Is Stress Contagious? The Health Risks of Secondhand Stress

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Women and Stress

Generally speaking, the people most likely to cause you secondhand stress are those closest to you -- your husband, kids, parents, coworkers you see every day -- since their problems have direct, as well as indirect, consequences for you. If your husband is afraid that he'll be downsized, for instance, on top of dealing with fallout from his stress you'll be worrying about your own financial security.

Women may be more likely than men to absorb the stress of their loved ones. "We're raised to pay attention to the emotional needs of others and to take care of them, which makes us more vulnerable to their stress," says Martha Kitzrow, PhD, professor of psychology at the University of Idaho Counseling and Testing Center, in Moscow. "We want to be supportive, but we end up taking too much responsibility for their well-being."

As a result women, who play so many roles, tend to accept secondhand stress as an occupational hazard. Yet given the side effects of stress -- elevated blood pressure, impaired digestion, and spotty memory, among other things -- we shouldn't resign ourselves so readily. Although little research has been done on secondhand stress per se, research in other fields is beginning to suggest that, like cigarette smoke, secondhand stress may be more harmful than we'd realized.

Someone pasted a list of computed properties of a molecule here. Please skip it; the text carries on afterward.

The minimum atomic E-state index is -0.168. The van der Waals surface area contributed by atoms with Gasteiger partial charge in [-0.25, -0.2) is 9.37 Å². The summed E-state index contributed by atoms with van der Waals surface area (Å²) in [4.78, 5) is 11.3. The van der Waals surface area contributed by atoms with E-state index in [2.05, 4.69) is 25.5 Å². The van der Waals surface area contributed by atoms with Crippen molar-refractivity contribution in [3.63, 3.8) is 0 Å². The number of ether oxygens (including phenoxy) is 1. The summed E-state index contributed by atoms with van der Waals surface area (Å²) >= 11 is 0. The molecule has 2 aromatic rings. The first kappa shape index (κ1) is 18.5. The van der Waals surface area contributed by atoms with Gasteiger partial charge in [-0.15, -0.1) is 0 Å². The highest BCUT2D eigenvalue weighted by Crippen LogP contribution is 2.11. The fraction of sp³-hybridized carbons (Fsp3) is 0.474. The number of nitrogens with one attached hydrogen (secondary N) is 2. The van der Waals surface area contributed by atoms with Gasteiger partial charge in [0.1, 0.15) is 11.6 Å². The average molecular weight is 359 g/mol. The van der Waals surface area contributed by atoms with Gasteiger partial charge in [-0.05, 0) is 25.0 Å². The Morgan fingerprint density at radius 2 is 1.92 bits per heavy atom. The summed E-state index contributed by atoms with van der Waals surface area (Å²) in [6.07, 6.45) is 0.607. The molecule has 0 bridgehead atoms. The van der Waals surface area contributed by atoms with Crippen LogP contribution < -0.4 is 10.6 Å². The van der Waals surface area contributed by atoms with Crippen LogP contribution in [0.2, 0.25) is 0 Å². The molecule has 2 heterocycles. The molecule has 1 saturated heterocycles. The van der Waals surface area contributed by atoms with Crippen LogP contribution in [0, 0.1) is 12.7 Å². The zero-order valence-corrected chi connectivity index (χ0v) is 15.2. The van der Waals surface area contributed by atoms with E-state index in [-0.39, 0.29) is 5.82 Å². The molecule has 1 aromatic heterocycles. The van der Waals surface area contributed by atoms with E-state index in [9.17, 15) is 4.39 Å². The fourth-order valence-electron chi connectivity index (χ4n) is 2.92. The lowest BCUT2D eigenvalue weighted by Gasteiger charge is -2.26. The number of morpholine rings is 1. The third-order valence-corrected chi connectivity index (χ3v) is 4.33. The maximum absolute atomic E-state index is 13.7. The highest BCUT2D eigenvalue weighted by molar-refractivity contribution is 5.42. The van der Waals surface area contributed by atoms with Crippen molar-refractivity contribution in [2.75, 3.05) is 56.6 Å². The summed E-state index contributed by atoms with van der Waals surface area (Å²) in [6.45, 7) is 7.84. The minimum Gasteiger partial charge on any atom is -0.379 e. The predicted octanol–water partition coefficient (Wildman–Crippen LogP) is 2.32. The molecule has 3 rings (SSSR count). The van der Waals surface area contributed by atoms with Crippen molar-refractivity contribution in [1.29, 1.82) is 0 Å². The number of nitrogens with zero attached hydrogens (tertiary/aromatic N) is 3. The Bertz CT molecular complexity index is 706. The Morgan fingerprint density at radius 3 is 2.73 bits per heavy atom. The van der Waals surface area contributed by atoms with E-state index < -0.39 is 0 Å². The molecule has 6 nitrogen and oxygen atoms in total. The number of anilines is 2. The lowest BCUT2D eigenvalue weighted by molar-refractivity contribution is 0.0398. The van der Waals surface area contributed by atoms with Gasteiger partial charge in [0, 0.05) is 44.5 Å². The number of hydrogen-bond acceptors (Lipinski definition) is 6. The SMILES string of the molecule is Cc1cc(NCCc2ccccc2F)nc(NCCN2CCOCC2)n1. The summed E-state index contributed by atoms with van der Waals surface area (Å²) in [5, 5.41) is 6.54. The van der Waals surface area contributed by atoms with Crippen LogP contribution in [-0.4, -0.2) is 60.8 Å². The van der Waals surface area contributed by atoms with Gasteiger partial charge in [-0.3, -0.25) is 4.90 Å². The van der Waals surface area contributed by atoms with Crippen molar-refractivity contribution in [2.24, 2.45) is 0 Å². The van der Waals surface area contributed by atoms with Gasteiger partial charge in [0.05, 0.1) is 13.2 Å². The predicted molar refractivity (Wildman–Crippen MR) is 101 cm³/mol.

For example, it has been documented that emergency workers who deal with trauma victims -- and who experience an extreme form of secondhand stress as part of the job -- suffer from serious physical and emotional symptoms including muscle tension, fatigue, low energy, insomnia, and depression. Researchers in other fields are also catching glimpses of secondhand stress transmission and its very real impact: Studies of infants at the National Jewish Medical and Research Center at the University of Colorado, in Denver, have found that when parents are under excessive strain, their babies may be more likely to develop asthma and autoantibodies that put them at risk for diabetes. In another study, researcher Elaine D. Eaker, ScD, of Chili, Wisconsin, found that men whose wives regularly came home upset from work were twice as likely to develop heart disease as those whose wives didn't bring work-related stress home.

Continued on page 3:  How "Tension Spillovers" Can Affect You

 

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